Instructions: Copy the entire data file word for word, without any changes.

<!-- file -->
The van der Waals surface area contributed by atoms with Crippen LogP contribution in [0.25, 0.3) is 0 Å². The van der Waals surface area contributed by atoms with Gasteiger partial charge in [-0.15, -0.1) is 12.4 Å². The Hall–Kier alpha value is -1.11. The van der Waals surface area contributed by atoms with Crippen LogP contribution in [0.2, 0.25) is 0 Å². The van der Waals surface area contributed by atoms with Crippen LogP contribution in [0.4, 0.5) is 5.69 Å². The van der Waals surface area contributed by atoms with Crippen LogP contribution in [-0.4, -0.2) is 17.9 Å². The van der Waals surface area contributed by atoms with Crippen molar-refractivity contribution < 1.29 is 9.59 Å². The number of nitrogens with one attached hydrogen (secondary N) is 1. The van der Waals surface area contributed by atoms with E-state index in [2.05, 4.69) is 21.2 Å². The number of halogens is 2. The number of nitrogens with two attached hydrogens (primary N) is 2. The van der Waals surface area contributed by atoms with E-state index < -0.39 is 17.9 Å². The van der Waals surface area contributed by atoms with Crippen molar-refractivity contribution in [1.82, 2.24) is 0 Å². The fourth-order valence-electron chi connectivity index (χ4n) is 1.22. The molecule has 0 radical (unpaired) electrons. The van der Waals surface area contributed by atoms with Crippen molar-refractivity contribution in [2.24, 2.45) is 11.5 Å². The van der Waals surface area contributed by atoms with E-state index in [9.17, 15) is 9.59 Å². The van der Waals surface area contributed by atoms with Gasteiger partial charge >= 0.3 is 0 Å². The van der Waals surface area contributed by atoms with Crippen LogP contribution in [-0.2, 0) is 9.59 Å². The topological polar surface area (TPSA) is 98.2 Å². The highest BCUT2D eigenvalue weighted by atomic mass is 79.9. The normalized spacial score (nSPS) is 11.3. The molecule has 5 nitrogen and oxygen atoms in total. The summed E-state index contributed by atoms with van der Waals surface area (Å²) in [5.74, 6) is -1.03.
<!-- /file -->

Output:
The van der Waals surface area contributed by atoms with Crippen LogP contribution in [0.25, 0.3) is 0 Å². The van der Waals surface area contributed by atoms with Gasteiger partial charge in [-0.15, -0.1) is 12.4 Å². The Hall–Kier alpha value is -1.11. The van der Waals surface area contributed by atoms with Crippen LogP contribution in [0.2, 0.25) is 0 Å². The van der Waals surface area contributed by atoms with Crippen LogP contribution in [0.4, 0.5) is 5.69 Å². The van der Waals surface area contributed by atoms with Crippen LogP contribution in [-0.4, -0.2) is 17.9 Å². The van der Waals surface area contributed by atoms with Crippen molar-refractivity contribution < 1.29 is 9.59 Å². The number of nitrogens with one attached hydrogen (secondary N) is 1. The van der Waals surface area contributed by atoms with E-state index in [2.05, 4.69) is 21.2 Å². The number of halogens is 2. The number of nitrogens with two attached hydrogens (primary N) is 2. The van der Waals surface area contributed by atoms with E-state index < -0.39 is 17.9 Å². The van der Waals surface area contributed by atoms with Crippen molar-refractivity contribution in [1.82, 2.24) is 0 Å². The fourth-order valence-electron chi connectivity index (χ4n) is 1.22. The molecule has 0 radical (unpaired) electrons. The van der Waals surface area contributed by atoms with Crippen molar-refractivity contribution in [2.24, 2.45) is 11.5 Å². The van der Waals surface area contributed by atoms with E-state index in [9.17, 15) is 9.59 Å². The van der Waals surface area contributed by atoms with Gasteiger partial charge >= 0.3 is 0 Å². The van der Waals surface area contributed by atoms with Crippen LogP contribution in [-0.2, 0) is 9.59 Å². The topological polar surface area (TPSA) is 98.2 Å². The highest BCUT2D eigenvalue weighted by atomic mass is 79.9. The normalized spacial score (nSPS) is 11.3. The molecule has 5 nitrogen and oxygen atoms in total. The summed E-state index contributed by atoms with van der Waals surface area (Å²) in [5.74, 6) is -1.03.